Medical Biotechnology - Peptide Ligand Discovery - Phage display

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Medical Biotechnology - Peptide Ligand Discovery - Phage display

Do you need a specific probe to detect your analyte? Or do you want to affinity-purify a high-value component from a crude mixture? DTI offers identification and optimization of ligands binding to virtually any target of interest.

Challenge with affinity or with specificity?

Peptide ligands can be used in numerous applications and often it can be beneficial to use the same ligand for several purposes – e.g., the ligand used to detect a compound in a biosensor can also be coupled to a resin for affinity purification of the same compound.

Examples of applications

  • Drug discovery (agonists, antagonists)
  • Immuno-assays (ELISA, lateral flow, flow cytometry, IHC)
  • Biosensors
  • Vaccines (mimotopes)
  • Enzyme-inhibitors
  • Epitope mapping (antibody, B-cell, T-cell)
  • Affinity purification
  • Functionalization of surfaces or materials (e.g., for cell cultivation)
  • Radiotracers for imaging (cell-targeting)
  • Substrate-specificity mapping of proteases
  • Drug delivery

Peptide phage display libraries – a huge ligand resource/reservoir
Based on binding affinity, we recover peptide-aptamers binding to your target from our libraries containing more than 1010 unique peptide ligands. The peptides in the library are displayed on the surface of bacteriophages, and thereby create a very large reservoir of potential peptide ligands with an array of different properties. Using your specific target as bait, we fish out the peptides that bind with the highest affinity to the target.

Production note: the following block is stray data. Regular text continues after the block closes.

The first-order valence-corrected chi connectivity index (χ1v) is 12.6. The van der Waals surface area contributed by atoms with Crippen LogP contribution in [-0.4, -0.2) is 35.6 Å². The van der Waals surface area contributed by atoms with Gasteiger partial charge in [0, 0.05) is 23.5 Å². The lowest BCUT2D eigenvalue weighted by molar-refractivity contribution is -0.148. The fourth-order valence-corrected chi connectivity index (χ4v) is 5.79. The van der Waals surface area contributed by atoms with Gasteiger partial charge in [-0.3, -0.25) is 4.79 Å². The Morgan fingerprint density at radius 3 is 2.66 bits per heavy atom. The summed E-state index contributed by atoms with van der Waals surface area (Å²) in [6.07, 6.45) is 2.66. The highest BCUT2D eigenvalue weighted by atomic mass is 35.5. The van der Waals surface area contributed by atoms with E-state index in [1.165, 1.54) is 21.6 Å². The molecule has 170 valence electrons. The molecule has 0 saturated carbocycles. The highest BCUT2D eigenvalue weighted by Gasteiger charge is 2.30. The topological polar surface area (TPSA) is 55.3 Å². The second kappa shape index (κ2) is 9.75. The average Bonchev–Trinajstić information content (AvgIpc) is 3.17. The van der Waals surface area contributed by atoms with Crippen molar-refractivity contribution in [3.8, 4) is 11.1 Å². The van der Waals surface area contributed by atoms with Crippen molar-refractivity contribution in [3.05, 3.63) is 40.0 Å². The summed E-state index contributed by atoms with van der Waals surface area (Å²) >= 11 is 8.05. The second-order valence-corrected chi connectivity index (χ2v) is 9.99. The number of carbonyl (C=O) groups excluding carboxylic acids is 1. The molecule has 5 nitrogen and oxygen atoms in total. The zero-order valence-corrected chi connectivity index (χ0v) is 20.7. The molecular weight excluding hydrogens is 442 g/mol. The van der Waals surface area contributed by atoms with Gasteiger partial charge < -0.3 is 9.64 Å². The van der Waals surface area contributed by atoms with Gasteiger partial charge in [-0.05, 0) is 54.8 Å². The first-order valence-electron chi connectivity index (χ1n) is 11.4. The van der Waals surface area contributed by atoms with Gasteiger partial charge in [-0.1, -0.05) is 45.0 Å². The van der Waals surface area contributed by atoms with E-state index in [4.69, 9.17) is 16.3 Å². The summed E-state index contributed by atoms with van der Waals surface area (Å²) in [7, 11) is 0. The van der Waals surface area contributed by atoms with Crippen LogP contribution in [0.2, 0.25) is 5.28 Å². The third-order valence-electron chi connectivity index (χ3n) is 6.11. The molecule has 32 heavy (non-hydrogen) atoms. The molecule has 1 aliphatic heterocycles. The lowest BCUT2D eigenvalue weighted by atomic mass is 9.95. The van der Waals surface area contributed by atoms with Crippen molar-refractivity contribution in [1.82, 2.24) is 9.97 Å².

Does your target apply?
A ligand for virtually any target can be identified:

  • Proteins (e.g., receptor fragments, antibodies, enzymes)
  • Surfaces (e.g., nanomaterials, metals)
  • Small molecules (organic or inorganic)
  • Carbohydrates
  • Organisms (e.g., bacteria, vira, spores)
  • Toxins

Technical details 

  • Random peptide or foreign protein is displayed on the phages fused to the N-terminal of phage minor coat protein III separated by a short spacer (GSG) and a myc-tag.
  • Linear (12-mer, size 4x1010) and disulfide constrained (12-mer, 6-mer in loop, size 4.5x109).
  • Phagemid-type vector, i.e., display of maximum one peptide per phage. This allows for display of larger proteins and also for efficient affinity maturation due to the lack of avidity effect.
  • Next-Generation Sequencing (NGS) can be applied for in-depth output analysis.
  • Customized libraries and affinity maturation available.

We participate in funded research projects in collaboration with universities and companies (H2020, Eurostars, etc.) and offer our expertise and the technology as fee-for-service.


  • Drug discovery (Zealand Pharma)
  • PET-tracer discovery (Innovationskonsortiet PRIS)
  • Epitope mapping (Immudex)
  • Development of new functionalized nano-materials (confidential)